Wednesday, October 16 2002
Neil Astley has collected together a sequence of poems that represent the range of ways that modern poets have addressed the questions of love, sex and their place in poetry.
The Mormons comprise a significant part of this country's 'religious right,' or 'Moral Majority' as it is sometimes called. For those who don't consider themselves to be part of this group, it is fascinating to see once again how politics makes for some very strange bedfellows. And for those who do identify with the movement, it should be worthwhile to find out exactly who you 'are' in bed with.
Kunzru is trendy and hybrid himself (father Indian-Kashmiri, mother English) considering the firm grip that Indian writers have over the literary market. The Impressionist is really more of a British novel than an Indian one as is apparent in the writing.
OK. Your book is ready and saved. Would you like to create another novel?"
Friday, October 11 2002
Everybody, inked or not, has an opinion of tattooing, whether it's viewed with fear, admiration, loathing, or 21st century cynicism.
Thursday, October 10 2002
Just as we have overworked our ears to the point that we are nearly deaf and subjected our eyes to all sorts of visual clutter, we have overworked our noses to the point that our noses hardly know what to tell us.
Sikov's book may be the most painful celebrity bio I've read since Albert Goldman's 'Elvis' (the similarities between the two men's lives are startling)...
The sting of the word was undercut, however, by the humorous voices Rushdie used to emulate his characters, obliging the audience to consider the dialogue and the many ways that the word can act as a political fulcrum in American society.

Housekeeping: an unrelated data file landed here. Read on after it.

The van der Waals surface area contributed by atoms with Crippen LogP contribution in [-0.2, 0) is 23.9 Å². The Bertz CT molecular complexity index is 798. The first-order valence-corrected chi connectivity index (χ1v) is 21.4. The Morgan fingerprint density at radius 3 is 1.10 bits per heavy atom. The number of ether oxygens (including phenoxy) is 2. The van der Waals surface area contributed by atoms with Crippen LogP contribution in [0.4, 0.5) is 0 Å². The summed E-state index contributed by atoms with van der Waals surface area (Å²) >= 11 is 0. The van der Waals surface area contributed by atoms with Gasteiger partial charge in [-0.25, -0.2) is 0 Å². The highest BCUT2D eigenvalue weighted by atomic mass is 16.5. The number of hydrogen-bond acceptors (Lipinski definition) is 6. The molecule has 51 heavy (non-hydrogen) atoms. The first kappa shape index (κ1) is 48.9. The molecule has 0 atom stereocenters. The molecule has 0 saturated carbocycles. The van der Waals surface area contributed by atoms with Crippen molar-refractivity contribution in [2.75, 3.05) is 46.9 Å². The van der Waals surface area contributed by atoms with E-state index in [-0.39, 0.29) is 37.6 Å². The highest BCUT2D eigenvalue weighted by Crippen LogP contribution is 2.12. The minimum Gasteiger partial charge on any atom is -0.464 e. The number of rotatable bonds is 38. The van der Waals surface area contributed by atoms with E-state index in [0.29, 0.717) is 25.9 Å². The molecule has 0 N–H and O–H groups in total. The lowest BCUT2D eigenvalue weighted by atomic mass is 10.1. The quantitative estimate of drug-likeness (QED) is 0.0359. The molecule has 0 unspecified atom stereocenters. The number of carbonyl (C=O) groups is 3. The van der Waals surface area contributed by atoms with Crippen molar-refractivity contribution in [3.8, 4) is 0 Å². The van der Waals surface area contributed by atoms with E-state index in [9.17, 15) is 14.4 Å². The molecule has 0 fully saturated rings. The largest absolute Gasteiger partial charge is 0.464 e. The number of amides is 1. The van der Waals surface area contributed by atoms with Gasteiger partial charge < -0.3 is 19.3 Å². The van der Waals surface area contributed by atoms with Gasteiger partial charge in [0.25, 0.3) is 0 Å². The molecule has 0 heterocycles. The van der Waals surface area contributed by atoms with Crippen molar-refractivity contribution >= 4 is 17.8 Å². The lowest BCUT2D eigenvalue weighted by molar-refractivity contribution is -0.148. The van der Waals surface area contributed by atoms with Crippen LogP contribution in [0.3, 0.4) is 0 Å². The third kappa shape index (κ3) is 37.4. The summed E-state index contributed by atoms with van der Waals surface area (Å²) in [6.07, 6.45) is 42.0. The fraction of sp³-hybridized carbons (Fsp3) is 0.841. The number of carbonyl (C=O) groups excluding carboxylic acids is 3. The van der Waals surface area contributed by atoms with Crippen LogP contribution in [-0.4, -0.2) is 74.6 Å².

Wednesday, October 2 2002
It doesn't matter whether you're 16 or 65. You'll laugh out loud at this stuff.
At its heart, it is rumination on the art of photography.
Serves as a diary of the main players involved in the heyday of New York's Alley.
The only real analogy for Capt. James Cooke, who resolutely explored the Pacific between 1768 and 1780, is Capt. James Kirk, captain of the starship Enterprise.
Wednesday, September 25 2002
Offering a rowdy soapbox monologue on a host of discoveries in genetic medicine -- including genetic technology, computerized biochemistry, and drug synthesis -- The Terrible Gift reveals not one, but two, terrible things.
Words revel in their incongruous, promiscuous juxtapositions, and sentences begin sensibly and end in bewildering confusions of logic . . .
It’s a Free Country: Personal Freedom in America After September 11 by Edited by Danny Goldberg, Vic
More than 300 books have been published since the fall of 2001 trying to explain, blame, comfort and inform us about what led up to the attacks and what we can expect next.
Modern Burma isn't so much a country as the residue of a British imperial political organization thrust onto several divergent peoples. To argue for ethnic independence is to argue for Burma's devolution, something the world community isn't likely to tolerate.
With almost one voice the essays contained here contend that the modern news business -- where the emphasis on the bottom line has almost trumped the traditional sanctity of the byline -- has become just that: a business.
The most remarkable portion of The Accidental President concerns the final Supreme Court decision that effectively appointed George W. Bush president. Most of the criticism leveled in the book is fairly light, but at the end Kaplan rips into the Supreme Court decision.
Monday, September 16 2002
For as much as Lucasfilms would like to be in control over its content, 'Star Wars' has grown too big to fit inside of Lucas' universe anymore. Nearly everyone alive today has a 'Star Wars' story to tell.